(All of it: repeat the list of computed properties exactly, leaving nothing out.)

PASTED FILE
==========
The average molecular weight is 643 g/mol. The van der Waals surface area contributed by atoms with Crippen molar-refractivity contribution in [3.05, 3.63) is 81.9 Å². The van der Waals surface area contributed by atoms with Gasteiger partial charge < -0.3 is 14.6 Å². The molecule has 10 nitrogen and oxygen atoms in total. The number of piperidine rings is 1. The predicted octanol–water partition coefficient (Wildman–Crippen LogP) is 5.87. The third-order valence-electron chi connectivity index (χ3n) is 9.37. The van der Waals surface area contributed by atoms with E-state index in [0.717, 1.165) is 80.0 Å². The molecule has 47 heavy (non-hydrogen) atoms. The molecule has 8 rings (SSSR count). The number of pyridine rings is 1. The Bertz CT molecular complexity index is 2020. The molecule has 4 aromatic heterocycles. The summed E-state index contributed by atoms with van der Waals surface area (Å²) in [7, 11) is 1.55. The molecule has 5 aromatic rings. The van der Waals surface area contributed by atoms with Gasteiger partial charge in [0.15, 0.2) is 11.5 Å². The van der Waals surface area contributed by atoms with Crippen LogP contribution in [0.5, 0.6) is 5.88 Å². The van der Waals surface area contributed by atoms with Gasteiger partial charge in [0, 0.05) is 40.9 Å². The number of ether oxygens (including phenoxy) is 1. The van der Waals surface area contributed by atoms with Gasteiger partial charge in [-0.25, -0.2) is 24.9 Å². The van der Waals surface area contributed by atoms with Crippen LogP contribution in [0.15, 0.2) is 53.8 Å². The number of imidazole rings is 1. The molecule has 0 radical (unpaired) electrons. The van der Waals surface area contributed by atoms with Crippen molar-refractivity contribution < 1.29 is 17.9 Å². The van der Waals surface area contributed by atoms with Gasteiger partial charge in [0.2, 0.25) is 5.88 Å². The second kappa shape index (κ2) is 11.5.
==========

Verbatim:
The average molecular weight is 643 g/mol. The van der Waals surface area contributed by atoms with Crippen molar-refractivity contribution in [3.05, 3.63) is 81.9 Å². The van der Waals surface area contributed by atoms with Gasteiger partial charge < -0.3 is 14.6 Å². The molecule has 10 nitrogen and oxygen atoms in total. The number of piperidine rings is 1. The predicted octanol–water partition coefficient (Wildman–Crippen LogP) is 5.87. The third-order valence-electron chi connectivity index (χ3n) is 9.37. The van der Waals surface area contributed by atoms with E-state index in [0.717, 1.165) is 80.0 Å². The molecule has 47 heavy (non-hydrogen) atoms. The molecule has 8 rings (SSSR count). The number of pyridine rings is 1. The Bertz CT molecular complexity index is 2020. The molecule has 4 aromatic heterocycles. The summed E-state index contributed by atoms with van der Waals surface area (Å²) in [7, 11) is 1.55. The molecule has 5 aromatic rings. The van der Waals surface area contributed by atoms with Gasteiger partial charge in [0.15, 0.2) is 11.5 Å². The van der Waals surface area contributed by atoms with Crippen LogP contribution in [0.5, 0.6) is 5.88 Å². The van der Waals surface area contributed by atoms with Gasteiger partial charge in [0, 0.05) is 40.9 Å². The number of ether oxygens (including phenoxy) is 1. The van der Waals surface area contributed by atoms with Gasteiger partial charge in [-0.25, -0.2) is 24.9 Å². The van der Waals surface area contributed by atoms with Crippen LogP contribution in [0.15, 0.2) is 53.8 Å². The number of imidazole rings is 1. The molecule has 0 radical (unpaired) electrons. The van der Waals surface area contributed by atoms with Crippen molar-refractivity contribution < 1.29 is 17.9 Å². The van der Waals surface area contributed by atoms with Gasteiger partial charge in [0.2, 0.25) is 5.88 Å². The second kappa shape index (κ2) is 11.5.